Jackson Kuhl, CT
Jackson often wears running sneakers because he’s always tripping over history. The author of the Revolutionary War biography Samuel Smedley, Connecticut Privateer, Jackson’s written about ghost towns, lost states, and forgotten heroes for Atlas Obscura, the Hartford Courant, National Geographic News, and others. He also likes to write fiction set in historical times. When he’s not writing or running, Jackson paddles the waters of Long Island Sound with a little white dog on the front of his board.
As a Story Terrace writer, Jackson interviews customers and turns their life stories into books. Get to know him better by reading his autobiographical anecdote below.
Home for the Ages
The two houses stood side-by-side, a red one and a white one. Both large, both more than a century old, both in bad shape and ready to be renovated. My wife and I always said to each other that if either came up for sale, we had to see inside.
She came home one day after a walk. “There’s a ‘For Sale’ sign on the white house. Do you think I should call?”
“Go,” I said immediately, “Do it now.”
It was a Dutch colonial revival, built in 1899 with a tower in the back because the original owner had been an amateur astronomer. Two little old ladies lived there now—or rather, had lived there. With no heirs, the executors of their estate were friends from their church.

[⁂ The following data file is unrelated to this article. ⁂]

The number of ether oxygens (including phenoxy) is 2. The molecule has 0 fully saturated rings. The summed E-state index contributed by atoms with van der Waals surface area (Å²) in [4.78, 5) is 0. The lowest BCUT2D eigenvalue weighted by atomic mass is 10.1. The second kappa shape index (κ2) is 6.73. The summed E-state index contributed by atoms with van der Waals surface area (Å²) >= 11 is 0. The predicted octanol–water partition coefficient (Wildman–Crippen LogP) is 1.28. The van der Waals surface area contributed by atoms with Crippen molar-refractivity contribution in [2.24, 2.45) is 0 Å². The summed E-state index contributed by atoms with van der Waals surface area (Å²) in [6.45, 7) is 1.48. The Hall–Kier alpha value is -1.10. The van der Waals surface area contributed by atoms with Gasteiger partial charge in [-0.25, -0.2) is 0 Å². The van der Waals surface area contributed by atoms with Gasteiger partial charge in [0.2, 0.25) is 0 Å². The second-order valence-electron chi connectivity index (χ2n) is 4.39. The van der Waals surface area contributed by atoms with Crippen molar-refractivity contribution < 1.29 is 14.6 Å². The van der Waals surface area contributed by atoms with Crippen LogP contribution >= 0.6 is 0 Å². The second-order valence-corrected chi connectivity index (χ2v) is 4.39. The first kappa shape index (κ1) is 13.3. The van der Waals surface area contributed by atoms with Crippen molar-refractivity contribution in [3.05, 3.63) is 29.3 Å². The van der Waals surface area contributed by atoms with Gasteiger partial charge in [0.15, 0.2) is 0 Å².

The roof leaked. The kitchen had been last updated circa 1969. The entire back of the house needed to be ripped off and rebuilt. The front porch was rotting in place.
But it had a grand staircase with ornate newel posts and railings. A fireplace with columns. Original hardwoods and hardware. Pocket doors, French doors.
The church friends said they had many offers, but all from developers who wanted to demolish the house and subdivide the one-acre plot. The two old ladies loved their home, and their friends didn’t want to disrespect their memories by selling it to a wrecking ball. They only wanted to sell it to someone who would restore it.
My wife and I brainstormed a low offer. The church friends accepted immediately.
“Darn,” I said, “We should’ve gone even lower.”
Although the house was uninhabited, it wasn’t empty. A sound I heard one day in the walls was a family of raccoons who had moved in: that explained the fleas. We put two exterminators to work on the house, one for the varmints, and the other for the bugs. Each said it was the worst infestation they’d ever seen.
It was a tough winter. There was a subfreezing cold snap while half the house was missing. Cost overages. Insurance issues. Pressure from the bank to hurry up. Every day was a new crisis.
But in the spring we finally sat on the new porch, the storm behind us. Even if my hands still shook.
“We did it,” the wife said.
Yes, we did.
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